Vision: A Resource for Writers
Holly Lisle's Vision
More Than Words
By Matthew Cranford
©2001, Matthew Cranford
Where would writers be without words?
Okay, yes, that is a seemingly pointless rhetorical question, but the
trick is in how words are used, both in phraseology and in any given
characters vernacular. The imagery of a story, including the setting, the attitude,
and the background of each moment, is critically impacted by the authors
choice of words. Including subtle
imagery in every line can mean the difference between a short story and a long
novel, but more importantly, it can mean the difference between comprehension
and confusion to the reader.
avoid either boring or confusing the reader, the writer must make an effort to
keep every line of text easy to understand without dumbing it down or omitting
crucial adjectives and details. It
would be extremely pretentious of me to assume that I can point out good and bad
examples of effective phraseology in existent writing, so Ill just make some
When the Prince saw the Princess, he was surprised to see her in such
that gets the point across, but in a sentence like this, the reader should
already be familiar with the Princes and the Princess names, and the trite
usage of Prince and Princess could and should be avoided.
Beyond that, the structure, although understandable, is redundant in the
use of see and later the use of saw.
In a sentence such as this, the comma does more to take away from the
readability than it does to add to it. A
more effective phrasing might be:
Prince Kirby was caught off guard when he saw Morella in such
we have taken care of the comma without changing the meaning of the sentence.
However, commas can also work for the writer, creating more opportunity
to add imagery. This sentence is
easily understood, but can be still better with more descriptive words and some
helpful insights into the mind of the character.
Partially out of shock, but mostly out of utter disgust,
Kirby vomited at the sight of the ravished remains of Morella.
one adds detail, it is important not to go overboard.
A sentence that is too wordy can be more distracting than a sentence that
is as bland as butterless popcorn. An
example of overkill:
of disgust, shock, and utter horror, with a touch of vehemence thrown in there
for good measure, Prince Kirbya man of great reputation and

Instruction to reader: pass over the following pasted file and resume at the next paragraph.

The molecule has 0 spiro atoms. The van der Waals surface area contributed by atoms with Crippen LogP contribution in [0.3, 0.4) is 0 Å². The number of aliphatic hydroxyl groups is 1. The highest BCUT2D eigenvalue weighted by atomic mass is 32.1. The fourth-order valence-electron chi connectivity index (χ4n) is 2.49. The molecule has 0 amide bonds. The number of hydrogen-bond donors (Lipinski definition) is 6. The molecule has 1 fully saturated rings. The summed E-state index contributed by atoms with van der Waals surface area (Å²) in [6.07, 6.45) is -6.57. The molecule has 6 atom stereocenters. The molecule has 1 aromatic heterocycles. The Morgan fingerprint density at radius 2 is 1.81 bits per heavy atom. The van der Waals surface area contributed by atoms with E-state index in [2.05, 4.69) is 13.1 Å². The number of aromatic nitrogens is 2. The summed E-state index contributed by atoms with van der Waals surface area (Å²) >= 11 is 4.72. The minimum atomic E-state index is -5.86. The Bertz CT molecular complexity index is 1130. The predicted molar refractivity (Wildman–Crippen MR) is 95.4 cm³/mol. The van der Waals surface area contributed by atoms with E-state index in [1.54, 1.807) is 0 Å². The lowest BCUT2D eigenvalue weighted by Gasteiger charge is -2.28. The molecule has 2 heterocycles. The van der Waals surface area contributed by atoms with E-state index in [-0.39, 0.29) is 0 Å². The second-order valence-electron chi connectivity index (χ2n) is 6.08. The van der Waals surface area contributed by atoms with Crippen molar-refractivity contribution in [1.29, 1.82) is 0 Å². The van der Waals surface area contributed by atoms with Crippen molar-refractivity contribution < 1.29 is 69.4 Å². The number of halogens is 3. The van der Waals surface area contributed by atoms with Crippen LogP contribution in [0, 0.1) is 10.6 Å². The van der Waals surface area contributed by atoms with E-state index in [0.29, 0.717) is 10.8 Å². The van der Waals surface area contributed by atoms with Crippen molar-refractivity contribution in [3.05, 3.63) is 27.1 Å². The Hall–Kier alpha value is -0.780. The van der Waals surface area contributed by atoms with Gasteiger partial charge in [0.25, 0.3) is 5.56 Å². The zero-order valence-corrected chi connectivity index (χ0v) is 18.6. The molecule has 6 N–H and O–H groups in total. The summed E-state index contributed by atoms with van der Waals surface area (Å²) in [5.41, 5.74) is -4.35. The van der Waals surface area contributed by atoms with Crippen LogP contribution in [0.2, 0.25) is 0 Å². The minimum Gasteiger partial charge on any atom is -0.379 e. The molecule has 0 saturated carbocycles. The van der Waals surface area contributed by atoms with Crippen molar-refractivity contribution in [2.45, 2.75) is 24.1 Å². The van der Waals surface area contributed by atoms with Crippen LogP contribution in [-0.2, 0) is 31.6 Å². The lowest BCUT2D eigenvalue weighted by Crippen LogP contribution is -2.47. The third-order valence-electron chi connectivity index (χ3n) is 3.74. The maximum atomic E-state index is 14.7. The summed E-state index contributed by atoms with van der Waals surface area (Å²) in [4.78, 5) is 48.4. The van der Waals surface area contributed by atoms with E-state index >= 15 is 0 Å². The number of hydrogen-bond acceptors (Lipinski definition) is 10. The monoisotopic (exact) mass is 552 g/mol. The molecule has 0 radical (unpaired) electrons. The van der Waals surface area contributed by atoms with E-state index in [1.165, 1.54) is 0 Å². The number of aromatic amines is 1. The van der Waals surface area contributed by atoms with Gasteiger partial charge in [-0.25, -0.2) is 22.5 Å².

fortitudedisplayed his human foibles by vomiting profusely at the sight of
his once cherished and beautiful Morella--now nothing more than a ravaged and
after I read over that rather lengthy sentence again, it doesnt seem so bad
(minus the whimsical comment about vehemence).
However, it is entirely unnecessary to mention that Morella was once
cherished and beautiful, as that should have already been established earlier in
the story. The same can be said of
the description of Prince Kirby.
examining the progression of the example sentences above, it is important to
note that the attitudes and expressions become clearer with every sentence. The more detail that is added, the more the reader will feel
as if he knows exactly what the characters are going through.
Details make it easier for the reader to relate to the characters and to
their situations. But again, too many details, especially those of the
unnecessary variety, will lose a readers interest; all the hours spent
putting those words on paper will have been in vain, if the reader chooses to
read something elsesomething that will keep his or her attention.
and tone are also developed by the vernacular and vocabulary of each individual
character. For example, a comical
character may have a limited vocabulary with very predictable yet irrational
dialog, or he could have an unusually expansive catalog of terms at his
disposal, and may chose to display this vocabulary without warning at the worst
possible time. Likewise, indicators
of background -- such as morals, temperament, and education of a character --
are often displayed by his choice of words and ability to communicate with other
is important to include subtle differences in dialect, whether the story is
based in reality or in the realm of fantasy.
It goes without saying that in works of a fantasy author has more liberty
in the language of the writing, including the creation of new languages, the
nuances and particulars of dialects, and even the ins and outs of the
grammar and dialog structure. But
this liberty can become a burden when the author is trying to convey a message
to the reader. It is very easy for
a writer to become too involved in those very same nuances and particulars, and
lose the focus of the story he is trying to tell.
something else that goes without saying: if
the characters are to have impressive and varying vocabularies, the author is
going to need to have at her disposal a much more comprehensive knowledge of
words than the sum of the characters they have created.
so here we have another example of bad formin two consecutive paragraphs I
have stated that which goes without saying. If
these things truly go without saying, which they do, then I am just exercising
my right to lengthen this copy with pointless words, a right which is
devastating when employed, as it serves only to lengthen the appearance of the
copy without actually adding anything of substance or relevance.
Be aware at all times of what is being written to avoid rambling and to
keep the reader reading.
guideline you should follow above all others: When it comes to your own work,
dont listen to anybody else until youve listened to yourself.
Do what seems best for your own characters and your own writing, and then
see if it fits in what the rest of the literary world deems acceptable.
And if its not in sync (damn that boy band, theyve destroyed a
perfectly good phrase!) with the worlds standards, who cares?
Its yours; enjoy it.